How I run a fast, HTTPS enabled WordPress site for free (nearly)
First off, before people disappear because of that ‘nearly’ in the title, I pay £7 a year for a custom .co.uk domain. If you wanted to go truly free however, there are plenty of people around who will give you free use of a subdomain. Just be aware that some have been called out for having some fairly questionable business practices, one particular case that springs to mind is a certain provider parking domains as soon as they gain significant traffic.
Now back to the subject. I’ve seen a lot of people talking about the cost of HTTPS, this post by Troy Hunt shows a couple of those people who seem to think they HTTPS is expensive to implement and slows down pages. I am here to prove the opposite.
I don’t get paid for writing this blog, the most I’ll ever do is add Google AdSense to it but I need to properly finish building the theme first. For that reason, I have to keep the running cost to an absolute minimum and I feel I’ve succeeded since everything except the domain name is free. I achieve this using a mix of services which all provide a particular piece of the puzzle, the first is the CMS. WordPress.org is the self hosted version of WordPress and gives you more control as well as giving your users an ad-free experience at no cost to you. WordPress requires PHP and MySQL to run, this brings me nicely onto OpenShift.
OpenShift is cloud hosting from RedHat, they give you 3 applications for free with a few limitations. First of all, you’re limited to their least powerful offering and only one server location, not a huge problem for a small site, especially since we’ll solve any speed issues later. Another limitation is that the app must receive traffic regularly or it will suspend causing the next viewer to have to wait for the VM to spin up again. In my experience this is not acceptable from a user point of view as it sometimes takes so long it causes the browser to time out. The main issue for our use case here is the lack of HTTPS for custom domains, however, what makes this possible is support for HTTPS using the standard subdomain provided by RedHat. It’s worth noting that I’m using OpenShift 2, these offers may change with OpenShift 3. While there is a click to deploy type thing for WordPress, it will be useful to have some knowledge of Linux before trying to set up OpenShift. Namely some knowledge of SSH (using key based authentication), Git and basic file operations. A little knowledge of symlinks will help too when things break.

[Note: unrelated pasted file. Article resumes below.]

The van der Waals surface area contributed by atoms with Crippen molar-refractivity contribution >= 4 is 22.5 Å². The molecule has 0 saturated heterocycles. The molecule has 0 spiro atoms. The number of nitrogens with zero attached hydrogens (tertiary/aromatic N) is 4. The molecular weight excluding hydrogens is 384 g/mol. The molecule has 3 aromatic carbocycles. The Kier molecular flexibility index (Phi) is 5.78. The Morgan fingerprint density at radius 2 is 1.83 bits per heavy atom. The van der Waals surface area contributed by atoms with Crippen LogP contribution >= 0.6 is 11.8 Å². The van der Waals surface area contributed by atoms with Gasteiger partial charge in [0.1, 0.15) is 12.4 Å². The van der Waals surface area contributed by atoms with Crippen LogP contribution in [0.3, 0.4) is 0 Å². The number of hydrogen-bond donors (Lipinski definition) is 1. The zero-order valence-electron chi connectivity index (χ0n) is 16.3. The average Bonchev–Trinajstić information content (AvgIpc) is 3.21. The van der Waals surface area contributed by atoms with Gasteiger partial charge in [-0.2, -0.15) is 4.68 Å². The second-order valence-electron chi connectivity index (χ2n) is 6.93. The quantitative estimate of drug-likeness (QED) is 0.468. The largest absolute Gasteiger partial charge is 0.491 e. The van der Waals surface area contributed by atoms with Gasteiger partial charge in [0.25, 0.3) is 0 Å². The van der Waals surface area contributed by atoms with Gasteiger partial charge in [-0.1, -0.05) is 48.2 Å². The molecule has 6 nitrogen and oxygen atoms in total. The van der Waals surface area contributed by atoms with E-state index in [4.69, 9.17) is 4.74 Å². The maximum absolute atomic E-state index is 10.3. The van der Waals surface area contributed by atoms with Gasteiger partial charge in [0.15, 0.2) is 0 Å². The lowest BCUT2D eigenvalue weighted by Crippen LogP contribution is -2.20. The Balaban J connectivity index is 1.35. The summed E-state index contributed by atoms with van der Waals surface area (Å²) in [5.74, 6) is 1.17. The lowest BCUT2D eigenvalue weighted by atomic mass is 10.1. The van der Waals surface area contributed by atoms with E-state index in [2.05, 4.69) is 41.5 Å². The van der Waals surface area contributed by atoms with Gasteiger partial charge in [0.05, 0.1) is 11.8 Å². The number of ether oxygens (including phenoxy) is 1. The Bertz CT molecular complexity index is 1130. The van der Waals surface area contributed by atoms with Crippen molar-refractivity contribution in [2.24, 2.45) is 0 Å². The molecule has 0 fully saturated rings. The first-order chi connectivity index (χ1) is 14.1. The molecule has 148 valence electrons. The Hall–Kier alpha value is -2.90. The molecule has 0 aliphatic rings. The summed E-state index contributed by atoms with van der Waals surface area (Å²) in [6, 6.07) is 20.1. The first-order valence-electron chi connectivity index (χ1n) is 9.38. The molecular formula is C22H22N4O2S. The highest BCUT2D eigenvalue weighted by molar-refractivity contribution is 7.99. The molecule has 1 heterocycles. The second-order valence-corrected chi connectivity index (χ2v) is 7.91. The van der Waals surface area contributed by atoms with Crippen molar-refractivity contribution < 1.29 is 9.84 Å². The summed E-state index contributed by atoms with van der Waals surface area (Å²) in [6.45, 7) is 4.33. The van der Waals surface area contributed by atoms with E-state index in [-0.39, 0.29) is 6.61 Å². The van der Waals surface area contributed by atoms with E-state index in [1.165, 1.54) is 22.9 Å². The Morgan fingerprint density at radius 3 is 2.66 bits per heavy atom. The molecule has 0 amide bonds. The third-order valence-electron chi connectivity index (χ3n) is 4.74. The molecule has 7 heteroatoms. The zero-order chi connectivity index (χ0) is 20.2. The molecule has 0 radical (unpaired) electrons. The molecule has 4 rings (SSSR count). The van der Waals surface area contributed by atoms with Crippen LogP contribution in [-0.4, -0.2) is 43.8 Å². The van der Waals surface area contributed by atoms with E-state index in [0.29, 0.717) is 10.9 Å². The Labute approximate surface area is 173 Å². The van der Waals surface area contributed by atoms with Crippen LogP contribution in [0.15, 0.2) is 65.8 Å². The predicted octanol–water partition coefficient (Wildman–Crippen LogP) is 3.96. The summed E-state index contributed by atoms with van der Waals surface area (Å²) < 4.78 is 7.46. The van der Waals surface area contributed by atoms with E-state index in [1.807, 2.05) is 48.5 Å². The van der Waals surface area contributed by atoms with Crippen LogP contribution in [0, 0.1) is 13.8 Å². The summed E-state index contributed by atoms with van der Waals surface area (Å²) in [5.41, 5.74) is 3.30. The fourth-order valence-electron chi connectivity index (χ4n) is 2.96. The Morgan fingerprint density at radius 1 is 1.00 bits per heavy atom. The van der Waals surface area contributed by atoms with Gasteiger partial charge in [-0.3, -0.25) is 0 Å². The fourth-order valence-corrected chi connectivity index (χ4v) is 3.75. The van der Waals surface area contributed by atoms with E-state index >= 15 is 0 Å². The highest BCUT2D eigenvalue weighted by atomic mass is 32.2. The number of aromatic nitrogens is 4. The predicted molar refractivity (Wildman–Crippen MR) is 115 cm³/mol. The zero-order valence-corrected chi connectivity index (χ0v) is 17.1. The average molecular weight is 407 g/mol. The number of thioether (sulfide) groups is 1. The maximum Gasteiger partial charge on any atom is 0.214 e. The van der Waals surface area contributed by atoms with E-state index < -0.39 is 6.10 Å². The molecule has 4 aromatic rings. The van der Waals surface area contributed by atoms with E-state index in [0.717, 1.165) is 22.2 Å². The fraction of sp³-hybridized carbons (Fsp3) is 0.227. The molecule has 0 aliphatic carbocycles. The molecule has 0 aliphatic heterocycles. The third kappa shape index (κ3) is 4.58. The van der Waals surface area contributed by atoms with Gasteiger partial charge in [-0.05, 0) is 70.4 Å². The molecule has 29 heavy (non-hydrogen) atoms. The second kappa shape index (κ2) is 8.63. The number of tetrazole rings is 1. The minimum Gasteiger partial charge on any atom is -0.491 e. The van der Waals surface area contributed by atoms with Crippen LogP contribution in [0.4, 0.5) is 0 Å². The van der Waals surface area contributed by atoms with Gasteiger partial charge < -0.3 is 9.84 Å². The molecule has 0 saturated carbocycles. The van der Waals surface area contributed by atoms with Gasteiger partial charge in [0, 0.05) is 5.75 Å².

CloudFlare is the final piece of the puzzle that ties everything together. I replaced my nameservers in my GoDaddy control panel to allow CloudFlare to fully manage my DNS records. Firstly, the caching in CloudFlare solves any issues with speed and seems to request a new copy from the origin often enough to keep the application running. Because OpenShift supports SSL for the standard subdomain, a HTTPS connection to the origin is possible but returns an invalid certificate so shows a HTTPS error in the browser. However, we can use the full SSL option in CloudFlare to provide a valid certificate. There are better people to explain how this works (I’m by no means a security expert) but the simple explanation is that the browser connects using SSL to the CloudFlare edge node for the site using the valid certificate from CloudFlare. CloudFlare then forward this traffic on (still using SSL) to the origin where CloudFlare receives an invalid certificate instead of the user. Obviously this process changes depending on caching.
From this point some setup is required in WordPress otherwise you’ll get redirect loops in the admin panel and lock yourself out (like I did… Multiple times). I’m using two plugins, the official CloudFlare plugin and a third party one called CloudFlare Flexible SSL. These two plugins fix the redirect loops and in theory fix any mixed content warnings. However, in my case I had to manually fix some issues with my theme to stop the mixed content warnings. The Chrome developer (f12) tools are a great diagnostics tool to find out which resources are still loading over HTTP.
Assuming this all went to plan, you should have a nice, green padlock in the URL bar and a fast WordPress install below it.
This method should work on static content served using the PHP server in OpenShift too, although for this purpose I’d reccomend GitHub Pages as you can use the full (strict) option in CloudFlare or ditch CloudFlare all together (not that I’d reccomend it, the caching is excellent alone).
EDIT: The OpenShift related parts of this post are no longer true as of September 30th. OpenShift V2 is being shut down and the free offering of V3 does not give enough disk space to run a WordPress site. For this reason, I’m now using a paid hosting provider.